“Dear Lord, Thank you for this food we are about to eat. Bless it to our bodies and bless us in thy service. Amen.”
That is the prayer heard at suppertime in my house when I was a child. I don't remember my father varying much from that table grace. But he was a minister and an Air Force chaplain, so he might have been more elaborate on holidays or other occasions when he was seen as preacher, not just Papa.
Saying grace before a meal “brings a note of dignity to eating, to gathering, and the notion of friendship,” said Adrian Butash, author of what he says is the first ever anthology of food graces and blessings. His book, Bless This Food: Ancient & Contemporary Graces from Around the World, was originally published in 1993, revised, and this year republished as a paperback.
A favorite prayer of Mr. Butash's is “lovely and contemporary for today,” he said. It was written by Roman Catholic priest the Rev. John Giuliani as a four-line poem:
Bless our hearts
to hear in the
breaking of bread
the song of the universe.
Father Giuliani founded inner-city soup kitchens in Bridgeport and Norwalk, Conn.
Most prayers in Bless This Food come with a description of the origin, “which is to me very fascinating, how they came to be in our culture,” Mr. Butash said. He lists 38 countries and cultures for the prayers in his book, including prayers from 11 religious traditions and sacred texts. There are 49 named authors of graces.
Mr. Butash says that praying before a meal “provokes the notion of grace and the act of saying grace.” It isn't just a ritual that gives attention to the value of food. “”I think one of the points that is very warm in regard for me, it seems to have introduced faith to families that ordinarily wouldn't do it,” he said. He encourages families to take the book of graces “off the shelf. Keep it on the dining table, in the kitchen,” where the family dinner is eaten. “If a child can read, now you can hand the book to the child and they can flip through and pick a grace. Now the child can play a heroic role, one that inculcates them into the family.”
At a recent meal at a friend's house, Simple Graces for Every Meal, a hand-bound booklet available from www.TendingJoy.com, was on the table. Its author, Ingrid Goff-Maidoff, “wrote the graces to create verses that are inclusive and comfortable for whomever happens to be at the table,” she said in an email. “We have many friends uncomfortable with religious language.”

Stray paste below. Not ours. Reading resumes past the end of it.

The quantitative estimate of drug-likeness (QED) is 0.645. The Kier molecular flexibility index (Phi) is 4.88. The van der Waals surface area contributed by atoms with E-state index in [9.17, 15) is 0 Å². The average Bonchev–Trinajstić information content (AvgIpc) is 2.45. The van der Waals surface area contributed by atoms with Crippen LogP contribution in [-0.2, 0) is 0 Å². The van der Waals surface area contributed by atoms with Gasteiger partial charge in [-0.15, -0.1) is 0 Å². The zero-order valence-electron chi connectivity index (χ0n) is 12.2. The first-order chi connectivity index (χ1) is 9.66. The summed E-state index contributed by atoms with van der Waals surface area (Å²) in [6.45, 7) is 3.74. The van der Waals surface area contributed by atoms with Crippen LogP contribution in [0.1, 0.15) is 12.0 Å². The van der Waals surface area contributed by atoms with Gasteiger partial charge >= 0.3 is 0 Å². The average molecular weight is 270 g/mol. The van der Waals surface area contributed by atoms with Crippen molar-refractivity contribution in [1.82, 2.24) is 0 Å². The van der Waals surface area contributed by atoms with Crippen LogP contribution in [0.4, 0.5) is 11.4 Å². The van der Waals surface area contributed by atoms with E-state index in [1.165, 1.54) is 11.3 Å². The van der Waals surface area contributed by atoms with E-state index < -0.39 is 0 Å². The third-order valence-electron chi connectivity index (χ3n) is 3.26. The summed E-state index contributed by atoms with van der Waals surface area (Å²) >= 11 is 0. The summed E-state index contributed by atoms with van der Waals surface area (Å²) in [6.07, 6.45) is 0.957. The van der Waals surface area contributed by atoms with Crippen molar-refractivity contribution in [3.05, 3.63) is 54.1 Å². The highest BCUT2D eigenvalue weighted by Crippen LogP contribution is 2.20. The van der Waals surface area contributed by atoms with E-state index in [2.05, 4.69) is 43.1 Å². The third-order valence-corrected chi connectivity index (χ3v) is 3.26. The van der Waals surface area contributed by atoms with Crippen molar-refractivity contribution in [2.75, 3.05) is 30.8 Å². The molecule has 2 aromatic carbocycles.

A table grace doesn't need religious language to bring a circle of people together over a meal. Graces can praise God for some folks, for others the prayer reveres the animals that provided the meat, and there are people who express appreciation for all the human hands that brought the dinner from the field to the kitchen to the table. However the meditation is practiced—“There is silent, spoken, sung, sign language,” Mr. Butash said, and he includes two signed graces in his book—it gives attention to the people assembled, to the awe of life seen in sustenance.
Whether solo diners or a large group, table grace can give a person a concentrated time to pause, a moment to reflect before an almost automatic three-times-a-day feeding. The ritual of grace can focus spiritual practice and intentionally call attention to giving thanks.
Thanksgiving is a particular time for table grace for many who normally don't have a meal blessing, for it's a holiday that began with a feast. Some groups might hear a grace on Thanksgiving that competes for space with the bountiful spread. Others could get a short and sweet prayer delivered with a consciousness toward the food staying hot.
For a Thanksgiving prayer, Mr. Butash said that a Chinese poem by Ch'eng-kung Sui, who died in the year 273, is striking to him:
I sent out invitations
To summon guests.
I collected together all my friends.
And ample feasting:
Discussion of philosophy,
Investigation of subtleties.
And minds at one.
By discharge of emotion!
“It talks about friendliness and telling stories at the table,” Mr. Butash said. “That's what thanksgiving to me is all about.”
When our sons are with us in Toledo, we hear their standard table grace—much less elaborate than my dad's prayer. Their grace is only four words long, but it's still thankful: “God's neat, let's eat.” So be it.